When we read this piece in today’s New York Post, we half-heartedly nodded our heads in agreement. A reader is concerned about moving from a windowed office into a cubicle.
She or he writes, “I hate it. I can’t concentrate with all the noise and activity and my productivity is going to suffer.”
Although the disgruntled employee is concerned this isn’t the environment they signed up for when accepting the job, he or she wants to claim that work conditions have changed. Better yet – the reader wants to negotiate unemployment benefits.
We feel some empathy to the employee. After all, we’ve been in situations where we’ve moved from swanky corporate real estate into a cubicle and it greatly reduced our productivity.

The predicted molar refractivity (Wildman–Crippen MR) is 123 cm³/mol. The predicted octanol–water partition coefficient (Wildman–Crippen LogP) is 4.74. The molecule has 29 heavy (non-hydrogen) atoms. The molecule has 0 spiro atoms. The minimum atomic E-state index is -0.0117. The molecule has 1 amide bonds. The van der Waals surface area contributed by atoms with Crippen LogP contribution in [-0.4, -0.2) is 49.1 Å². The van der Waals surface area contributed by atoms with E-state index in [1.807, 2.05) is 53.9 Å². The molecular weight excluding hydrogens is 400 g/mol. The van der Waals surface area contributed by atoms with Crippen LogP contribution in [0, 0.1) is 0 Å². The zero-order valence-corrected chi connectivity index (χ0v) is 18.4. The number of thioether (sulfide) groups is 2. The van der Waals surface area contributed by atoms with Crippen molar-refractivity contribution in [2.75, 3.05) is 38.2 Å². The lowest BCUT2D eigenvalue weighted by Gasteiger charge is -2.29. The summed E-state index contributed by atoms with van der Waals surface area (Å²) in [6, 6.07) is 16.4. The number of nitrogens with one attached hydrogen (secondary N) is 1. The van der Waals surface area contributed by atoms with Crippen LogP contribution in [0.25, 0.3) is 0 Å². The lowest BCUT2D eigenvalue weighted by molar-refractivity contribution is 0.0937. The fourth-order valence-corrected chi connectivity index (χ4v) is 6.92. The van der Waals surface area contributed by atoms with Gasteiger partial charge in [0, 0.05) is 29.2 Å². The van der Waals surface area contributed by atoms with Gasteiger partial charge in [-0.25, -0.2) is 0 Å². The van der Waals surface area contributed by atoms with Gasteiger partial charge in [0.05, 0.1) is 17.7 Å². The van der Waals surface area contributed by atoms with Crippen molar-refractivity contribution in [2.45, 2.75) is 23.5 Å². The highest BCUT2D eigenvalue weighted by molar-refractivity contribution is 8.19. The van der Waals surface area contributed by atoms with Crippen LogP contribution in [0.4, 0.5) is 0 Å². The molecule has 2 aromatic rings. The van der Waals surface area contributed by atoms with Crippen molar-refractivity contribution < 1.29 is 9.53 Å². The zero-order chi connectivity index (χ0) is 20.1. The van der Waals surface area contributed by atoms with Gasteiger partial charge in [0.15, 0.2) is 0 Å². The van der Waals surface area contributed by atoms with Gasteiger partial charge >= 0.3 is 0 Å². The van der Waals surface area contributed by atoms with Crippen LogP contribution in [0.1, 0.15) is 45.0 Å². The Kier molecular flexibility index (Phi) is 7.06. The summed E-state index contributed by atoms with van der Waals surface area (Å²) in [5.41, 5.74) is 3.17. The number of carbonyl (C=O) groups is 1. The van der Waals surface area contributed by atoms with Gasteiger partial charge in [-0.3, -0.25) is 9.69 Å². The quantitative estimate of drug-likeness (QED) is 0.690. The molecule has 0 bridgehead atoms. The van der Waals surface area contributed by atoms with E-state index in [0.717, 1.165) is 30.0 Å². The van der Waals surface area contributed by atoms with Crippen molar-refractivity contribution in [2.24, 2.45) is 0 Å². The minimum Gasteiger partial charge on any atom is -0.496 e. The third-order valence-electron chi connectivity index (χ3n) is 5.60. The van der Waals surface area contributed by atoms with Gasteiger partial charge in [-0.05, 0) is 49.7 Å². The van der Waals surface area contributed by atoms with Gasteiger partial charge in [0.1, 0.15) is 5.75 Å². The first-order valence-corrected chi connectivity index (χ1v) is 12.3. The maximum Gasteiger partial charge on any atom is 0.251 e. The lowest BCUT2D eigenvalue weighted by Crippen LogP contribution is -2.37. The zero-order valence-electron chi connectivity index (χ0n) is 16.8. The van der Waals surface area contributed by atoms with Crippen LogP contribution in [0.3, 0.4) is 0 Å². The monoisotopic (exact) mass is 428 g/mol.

But to take it so far to ask about claiming unemployment? Really?!
Greg Giangrande, HR executive in the media industry, dishes, “Roll with it.”
Considering workplaces are moving into open space plans at a rapid pace, moves to cubicles are probably going to happen more often. And they’re going to stay.
He adds in the piece, “It not only saves money but helps build community, energy and collaboration. So if solitude is critical for your concentration and happiness, consider working from home — because you are going to have fewer options when you look for another office job.”